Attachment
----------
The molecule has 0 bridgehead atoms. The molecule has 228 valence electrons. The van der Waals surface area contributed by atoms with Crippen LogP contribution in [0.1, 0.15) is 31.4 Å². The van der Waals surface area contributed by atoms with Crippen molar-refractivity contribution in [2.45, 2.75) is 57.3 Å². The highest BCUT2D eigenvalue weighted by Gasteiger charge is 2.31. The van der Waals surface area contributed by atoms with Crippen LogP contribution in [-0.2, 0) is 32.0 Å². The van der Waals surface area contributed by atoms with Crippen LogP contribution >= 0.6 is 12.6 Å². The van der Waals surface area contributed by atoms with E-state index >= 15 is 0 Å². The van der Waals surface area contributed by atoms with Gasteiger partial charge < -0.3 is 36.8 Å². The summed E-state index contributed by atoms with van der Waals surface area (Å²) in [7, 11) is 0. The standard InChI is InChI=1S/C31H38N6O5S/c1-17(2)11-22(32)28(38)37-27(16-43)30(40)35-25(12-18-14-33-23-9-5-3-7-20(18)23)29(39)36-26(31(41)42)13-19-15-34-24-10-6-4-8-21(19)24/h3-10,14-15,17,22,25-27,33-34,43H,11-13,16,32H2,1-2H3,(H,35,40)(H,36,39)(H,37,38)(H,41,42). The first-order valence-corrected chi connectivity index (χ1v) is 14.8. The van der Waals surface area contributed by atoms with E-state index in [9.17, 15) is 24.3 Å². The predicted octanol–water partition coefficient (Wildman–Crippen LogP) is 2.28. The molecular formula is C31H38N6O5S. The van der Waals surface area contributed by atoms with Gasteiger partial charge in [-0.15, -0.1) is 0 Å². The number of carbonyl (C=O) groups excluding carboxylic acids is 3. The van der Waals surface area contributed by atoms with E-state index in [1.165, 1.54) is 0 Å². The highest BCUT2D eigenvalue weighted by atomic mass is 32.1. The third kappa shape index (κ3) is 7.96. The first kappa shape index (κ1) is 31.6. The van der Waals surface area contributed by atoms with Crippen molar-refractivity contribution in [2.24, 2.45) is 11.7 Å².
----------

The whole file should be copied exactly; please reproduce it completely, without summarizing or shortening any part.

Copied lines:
The molecule has 0 bridgehead atoms. The molecule has 228 valence electrons. The van der Waals surface area contributed by atoms with Crippen LogP contribution in [0.1, 0.15) is 31.4 Å². The van der Waals surface area contributed by atoms with Crippen molar-refractivity contribution in [2.45, 2.75) is 57.3 Å². The highest BCUT2D eigenvalue weighted by Gasteiger charge is 2.31. The van der Waals surface area contributed by atoms with Crippen LogP contribution in [-0.2, 0) is 32.0 Å². The van der Waals surface area contributed by atoms with Crippen LogP contribution >= 0.6 is 12.6 Å². The van der Waals surface area contributed by atoms with E-state index >= 15 is 0 Å². The van der Waals surface area contributed by atoms with Gasteiger partial charge < -0.3 is 36.8 Å². The summed E-state index contributed by atoms with van der Waals surface area (Å²) in [7, 11) is 0. The standard InChI is InChI=1S/C31H38N6O5S/c1-17(2)11-22(32)28(38)37-27(16-43)30(40)35-25(12-18-14-33-23-9-5-3-7-20(18)23)29(39)36-26(31(41)42)13-19-15-34-24-10-6-4-8-21(19)24/h3-10,14-15,17,22,25-27,33-34,43H,11-13,16,32H2,1-2H3,(H,35,40)(H,36,39)(H,37,38)(H,41,42). The first-order valence-corrected chi connectivity index (χ1v) is 14.8. The van der Waals surface area contributed by atoms with E-state index in [9.17, 15) is 24.3 Å². The predicted octanol–water partition coefficient (Wildman–Crippen LogP) is 2.28. The molecular formula is C31H38N6O5S. The van der Waals surface area contributed by atoms with Gasteiger partial charge in [-0.15, -0.1) is 0 Å². The number of carbonyl (C=O) groups excluding carboxylic acids is 3. The van der Waals surface area contributed by atoms with E-state index in [1.165, 1.54) is 0 Å². The highest BCUT2D eigenvalue weighted by atomic mass is 32.1. The third kappa shape index (κ3) is 7.96. The first kappa shape index (κ1) is 31.6. The van der Waals surface area contributed by atoms with Crippen molar-refractivity contribution in [2.24, 2.45) is 11.7 Å².